And I'll press the E key on my keyboard to go back to Loop view. Now you'll notice that I haven't yet used my color labels. I'd like to use those for another purpose. To mark photos for something special. For example, some times I'll have multiple bracketed photos of the same scene and I want to combine those as a HDR photo. I might mark all of those with the same color label. Or sometimes I'll take multiple photos that I want to put together in a panorama. I might mark those in the same way. Or maybe I know that I want to print a photo at a certain size. Whatever my reason, sometimes I'll select one or more photos and then add a color label.
I can add a color label by clicking the icons here on the toolbar. Or I can use keyboard shortcuts. Six, seven, eight, or nine will add these first four color labels respectively. So now let's say I'm finished reviewing my photos and I want to go back to Grid view, I'll press G on my keyboard. Here in Grid view you can see the stars, the flags, and the color labels that I applied to these photos. And by the way alternatively, I could have applied any of those features here in grid view too. At this point I would probably use filters to narrow down the photos showing in Grid view to just those that have stars and pic flags.
Later in the course I'll show you the attribute filters in the Filter bar. But there is another way that you can quickly access your attribute filters, and that is from down here at the top of the film strip. So, if I click this filter label here, that displays these icons that I can use to filter the photos in the Preview window by flags, stars and color labels. So, if I want to see just the photos to which I added the reject flag, I'll click this black flag icon. If I want to add to that, the photos to which I added the pick flag I'll click the pick flag icon.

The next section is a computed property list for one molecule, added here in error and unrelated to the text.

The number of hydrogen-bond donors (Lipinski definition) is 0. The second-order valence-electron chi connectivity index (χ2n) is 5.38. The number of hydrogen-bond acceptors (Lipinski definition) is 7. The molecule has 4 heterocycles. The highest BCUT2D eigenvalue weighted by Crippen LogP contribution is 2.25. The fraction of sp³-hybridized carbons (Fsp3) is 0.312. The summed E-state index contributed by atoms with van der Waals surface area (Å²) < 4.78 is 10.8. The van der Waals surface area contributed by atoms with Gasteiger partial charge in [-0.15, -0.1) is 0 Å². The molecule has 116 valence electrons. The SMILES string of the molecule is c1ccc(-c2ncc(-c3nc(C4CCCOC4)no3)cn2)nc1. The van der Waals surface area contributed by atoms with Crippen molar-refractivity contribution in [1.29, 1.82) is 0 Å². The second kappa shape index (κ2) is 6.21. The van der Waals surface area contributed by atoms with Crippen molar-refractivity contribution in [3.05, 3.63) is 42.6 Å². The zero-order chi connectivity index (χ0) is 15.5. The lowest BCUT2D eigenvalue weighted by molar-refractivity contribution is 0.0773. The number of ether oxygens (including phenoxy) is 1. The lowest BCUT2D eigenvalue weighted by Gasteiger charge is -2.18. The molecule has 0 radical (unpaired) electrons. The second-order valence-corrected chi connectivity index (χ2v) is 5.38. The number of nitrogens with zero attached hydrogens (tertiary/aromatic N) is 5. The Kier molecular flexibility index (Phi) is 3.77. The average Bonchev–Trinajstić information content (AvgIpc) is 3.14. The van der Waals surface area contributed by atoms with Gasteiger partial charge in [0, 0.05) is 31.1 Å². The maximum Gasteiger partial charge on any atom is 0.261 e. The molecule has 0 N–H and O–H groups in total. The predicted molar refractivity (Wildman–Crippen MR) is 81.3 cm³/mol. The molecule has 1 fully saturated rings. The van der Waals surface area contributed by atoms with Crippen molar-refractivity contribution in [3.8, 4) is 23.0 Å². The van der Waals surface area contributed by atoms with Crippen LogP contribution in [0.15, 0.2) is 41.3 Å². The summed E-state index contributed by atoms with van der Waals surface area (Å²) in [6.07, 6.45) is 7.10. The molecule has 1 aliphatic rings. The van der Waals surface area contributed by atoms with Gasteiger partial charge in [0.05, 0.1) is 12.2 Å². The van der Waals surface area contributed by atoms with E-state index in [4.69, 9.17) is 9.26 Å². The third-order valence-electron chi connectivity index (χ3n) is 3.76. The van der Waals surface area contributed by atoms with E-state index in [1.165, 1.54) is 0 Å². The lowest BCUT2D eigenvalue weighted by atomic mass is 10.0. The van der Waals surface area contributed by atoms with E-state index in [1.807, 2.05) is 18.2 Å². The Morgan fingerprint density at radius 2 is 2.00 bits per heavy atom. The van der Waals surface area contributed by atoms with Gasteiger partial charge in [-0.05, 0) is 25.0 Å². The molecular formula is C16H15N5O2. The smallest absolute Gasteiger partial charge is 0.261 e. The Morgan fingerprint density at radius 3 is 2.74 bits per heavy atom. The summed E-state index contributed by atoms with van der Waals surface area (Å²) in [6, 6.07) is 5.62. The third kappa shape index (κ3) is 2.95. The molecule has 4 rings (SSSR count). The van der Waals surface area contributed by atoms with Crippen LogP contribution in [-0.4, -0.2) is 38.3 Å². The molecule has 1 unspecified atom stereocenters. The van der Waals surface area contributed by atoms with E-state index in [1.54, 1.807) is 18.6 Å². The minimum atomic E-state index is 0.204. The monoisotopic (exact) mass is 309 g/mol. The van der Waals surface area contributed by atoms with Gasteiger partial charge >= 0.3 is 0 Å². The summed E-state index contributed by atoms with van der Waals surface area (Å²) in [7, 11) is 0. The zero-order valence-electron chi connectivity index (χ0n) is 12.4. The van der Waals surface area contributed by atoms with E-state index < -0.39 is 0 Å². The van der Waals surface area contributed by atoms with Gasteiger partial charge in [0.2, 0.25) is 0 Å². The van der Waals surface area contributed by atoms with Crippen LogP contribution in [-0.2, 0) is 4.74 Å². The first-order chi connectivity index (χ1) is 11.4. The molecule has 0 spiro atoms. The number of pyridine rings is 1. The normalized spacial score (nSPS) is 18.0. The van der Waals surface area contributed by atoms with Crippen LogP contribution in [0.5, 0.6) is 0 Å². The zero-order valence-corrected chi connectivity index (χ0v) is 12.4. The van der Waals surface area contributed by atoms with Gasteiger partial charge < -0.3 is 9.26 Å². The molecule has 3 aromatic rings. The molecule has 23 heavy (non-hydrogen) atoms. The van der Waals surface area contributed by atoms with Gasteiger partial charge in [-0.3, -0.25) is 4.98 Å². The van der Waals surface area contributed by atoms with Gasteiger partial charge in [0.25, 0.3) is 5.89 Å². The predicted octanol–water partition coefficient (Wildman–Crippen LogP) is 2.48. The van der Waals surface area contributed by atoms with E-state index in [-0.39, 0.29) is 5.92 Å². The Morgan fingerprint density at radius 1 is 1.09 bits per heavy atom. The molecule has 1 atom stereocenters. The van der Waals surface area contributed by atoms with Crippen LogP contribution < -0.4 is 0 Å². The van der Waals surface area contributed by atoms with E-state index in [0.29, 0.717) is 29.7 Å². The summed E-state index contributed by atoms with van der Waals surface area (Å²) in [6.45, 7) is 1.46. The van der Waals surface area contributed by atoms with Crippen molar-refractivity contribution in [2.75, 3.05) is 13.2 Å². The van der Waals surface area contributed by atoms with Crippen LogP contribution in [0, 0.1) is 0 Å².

And these are toggles, so I'll toggle those off. And now lets say I want to see just the photos that got no flags. I'll click this icon. And I'll toggle that off. If I want to see the photos with five stars, I'll click the fifth star. And that will show me photos that are equal to or greater than five stars. And I can change that property too, by clicking this icon. And choosing perhaps rating is equal to, if I prefer that. And then I'll toggle off my five stars by clicking the fifth star. And finally, I can narrow things down to just the photos with color labels by clicking color label icons here in this bar.
And I'll toggle that off too. So, that's a look at the various ranking and reviewing features in Lightroom's library. Of course, you don't have to use all of these features on your own photos and you can set up your own star ranking system and flag ranking system. But this will give you an idea of how you might use these features as you're reviewing and ranking your own photos.